ICE cooperation bills progress through Virginia legislature
RICHMOND, Va. (AP) — Raising concerns from immigrant advocacy groups, two bills that would increase cooperation between local law enforcement and federal immigration authorities are advancing through the Virginia General Assembly.
HB 2270, sponsored by Republican Del. Charles Poindexter of Franklin County, would require local law enforcement officials to notify U.S. Immigration and Customs Enforcement of the release date of an immigrant “alien,” or noncitizen, as soon as it is known. The bill cleared the Senate Courts of Justice Committee on Wednesday after being passed by the House last week.
Poindexter said at a Feb. 1 committee hearing that ICE does not “normally pick up illegal aliens when they’re released,” but he thinks federal authorities should be notified and able to detain individuals based on the agency’s risk assessment model.
Leonina Arismendi, a member of ICE out of RVA, an advocacy group for immigrants, opposes the bill. Arismendi said ICE “tries to get who they can and see what can stick in terms of charges to do removal proceedings.”
The bill would apply to any noncitizen, including permanent residents, people who are seeking or have received asylum, people with work permits and people who do not have documents allowing them to live in the U.S.
Arismendi’s sister, who is in the process of becoming a U.S. citizen, was arrested in Fredericksburg last year. ICE requested the Rappahannock Regional Jail hold her for an additional period of time, Arismendi said, but she was eventually released.
Arismendi said bills that require collaboration between ICE and local law enforcement erode trust between police and immigrants. As a result of HB 2270, Arismendi said, some immigrants might not feel comfortable reporting crimes like sexual assault or domestic violence to the police.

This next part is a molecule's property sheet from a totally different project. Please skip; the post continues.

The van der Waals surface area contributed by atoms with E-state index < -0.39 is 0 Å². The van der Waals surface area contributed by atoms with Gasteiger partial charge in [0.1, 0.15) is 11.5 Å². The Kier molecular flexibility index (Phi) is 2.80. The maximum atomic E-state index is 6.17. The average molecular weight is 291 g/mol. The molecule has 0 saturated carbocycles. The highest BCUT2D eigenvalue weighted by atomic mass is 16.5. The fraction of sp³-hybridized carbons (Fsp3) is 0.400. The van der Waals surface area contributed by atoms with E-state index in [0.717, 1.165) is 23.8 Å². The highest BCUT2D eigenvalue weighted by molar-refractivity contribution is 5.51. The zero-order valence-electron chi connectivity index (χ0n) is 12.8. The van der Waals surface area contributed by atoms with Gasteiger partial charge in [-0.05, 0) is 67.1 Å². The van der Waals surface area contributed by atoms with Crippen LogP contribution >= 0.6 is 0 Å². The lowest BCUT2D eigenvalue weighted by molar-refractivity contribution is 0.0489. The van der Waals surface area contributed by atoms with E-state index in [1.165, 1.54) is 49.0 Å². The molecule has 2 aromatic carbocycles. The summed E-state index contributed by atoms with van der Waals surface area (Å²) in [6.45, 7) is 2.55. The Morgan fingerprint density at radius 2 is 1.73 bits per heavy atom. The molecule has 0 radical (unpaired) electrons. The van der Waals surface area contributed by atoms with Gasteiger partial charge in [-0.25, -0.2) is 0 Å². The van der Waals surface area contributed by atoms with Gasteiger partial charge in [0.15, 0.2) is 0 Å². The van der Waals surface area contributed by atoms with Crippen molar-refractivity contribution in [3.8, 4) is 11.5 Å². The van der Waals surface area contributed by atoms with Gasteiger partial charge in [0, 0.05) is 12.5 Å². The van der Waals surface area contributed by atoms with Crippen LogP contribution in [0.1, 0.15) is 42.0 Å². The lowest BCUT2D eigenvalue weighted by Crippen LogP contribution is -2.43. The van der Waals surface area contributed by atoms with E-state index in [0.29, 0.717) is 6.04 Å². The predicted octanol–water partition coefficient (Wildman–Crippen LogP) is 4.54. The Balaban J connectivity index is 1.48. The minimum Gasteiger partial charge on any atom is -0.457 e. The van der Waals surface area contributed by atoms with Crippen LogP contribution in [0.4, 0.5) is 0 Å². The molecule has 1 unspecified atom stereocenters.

“They’re afraid that if they go to the police and they’re asked, ‘Do you have a Social Security number?’ or something like that, they could be detained and ICE could come,” Arismendi said. “The fear is already there; this is just going to solidify that fear.”
Ira Mehlman, media director of the Federation for American Immigration Reform, said requiring localities to notify ICE of a noncitizen’s release date is the same as cooperation with other law enforcement agencies.
“They have an obligation to inform ICE, just as if, say, the New York Police Department was looking for somebody,” Mehlman said. “They would, as a matter of courtesy, as a matter of routine, pick up the phone and say, ‘This guy’s getting out on Tuesday.’”
Arismendi believes HB 2270 will pass the Senate but is uncertain what will happen when the legislation arrives at the governor’s desk.
In the past, Arismendi said, ICE out of RVA has communicated with Gov. Ralph Northam on immigration issues. But it seems “like he’s hiding from the (minority) community at large” since the publication of a racist photo from Northam’s page in his 1984 medical school yearbook, Arismendi said.
Last year, Northam vetoed a bill that would have banned “sanctuary cities,” generally a term referring to localities that do not cooperate with ICE.
SB 1156, introduced by Sen. Richard Black, R-Loudoun, would prohibit the establishment of any sanctuary policies. The measure cleared the House Cities, Counties and Towns Committee on a 12-9 vote Friday morning.
At a January committee hearing, Black said the bill would not mandate any “affirmative” collaboration with ICE.
“However, what it does do is it prohibits them from affirmatively acting to impede the enforcement of federal immigration laws,” Black said. “Throughout law enforcement, there is sort of a customary interaction on all levels.”
Last year, ICE cited Chesterfield and Arlington counties as having policies that limit local law enforcement’s involvement with the agency. Arismendi said Republicans who back the legislation are contradicting their traditional support for the independence of local governments.
“Especially in the past couple of years, (ICE detention has) just revved up to the point that folks are even afraid of taking their kids to school,” Arismendi said, “or showing up to school to pick up their children because they don’t have the proper identification.”
This story was produced by the Virginia Commonwealth University’s Capital News Service.